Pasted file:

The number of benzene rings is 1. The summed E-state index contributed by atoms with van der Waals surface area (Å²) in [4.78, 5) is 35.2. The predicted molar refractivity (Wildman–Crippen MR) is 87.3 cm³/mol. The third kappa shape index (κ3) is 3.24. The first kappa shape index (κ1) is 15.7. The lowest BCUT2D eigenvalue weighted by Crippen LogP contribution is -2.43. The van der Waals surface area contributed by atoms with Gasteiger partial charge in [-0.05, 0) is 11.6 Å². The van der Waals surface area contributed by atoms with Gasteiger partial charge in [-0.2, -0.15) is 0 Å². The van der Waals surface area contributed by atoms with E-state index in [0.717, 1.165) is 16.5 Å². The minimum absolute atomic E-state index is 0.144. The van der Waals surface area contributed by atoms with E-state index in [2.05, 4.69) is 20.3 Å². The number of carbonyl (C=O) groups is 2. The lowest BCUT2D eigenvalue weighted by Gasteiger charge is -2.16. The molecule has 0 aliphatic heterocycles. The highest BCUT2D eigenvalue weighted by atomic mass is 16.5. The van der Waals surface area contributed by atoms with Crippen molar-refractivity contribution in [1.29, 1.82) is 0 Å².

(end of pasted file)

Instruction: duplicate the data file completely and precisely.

The number of benzene rings is 1. The summed E-state index contributed by atoms with van der Waals surface area (Å²) in [4.78, 5) is 35.2. The predicted molar refractivity (Wildman–Crippen MR) is 87.3 cm³/mol. The third kappa shape index (κ3) is 3.24. The first kappa shape index (κ1) is 15.7. The lowest BCUT2D eigenvalue weighted by Crippen LogP contribution is -2.43. The van der Waals surface area contributed by atoms with Gasteiger partial charge in [-0.05, 0) is 11.6 Å². The van der Waals surface area contributed by atoms with Gasteiger partial charge in [-0.2, -0.15) is 0 Å². The van der Waals surface area contributed by atoms with E-state index in [0.717, 1.165) is 16.5 Å². The minimum absolute atomic E-state index is 0.144. The van der Waals surface area contributed by atoms with E-state index in [2.05, 4.69) is 20.3 Å². The number of carbonyl (C=O) groups is 2. The lowest BCUT2D eigenvalue weighted by Gasteiger charge is -2.16. The molecule has 0 aliphatic heterocycles. The highest BCUT2D eigenvalue weighted by atomic mass is 16.5. The van der Waals surface area contributed by atoms with Crippen molar-refractivity contribution in [1.29, 1.82) is 0 Å².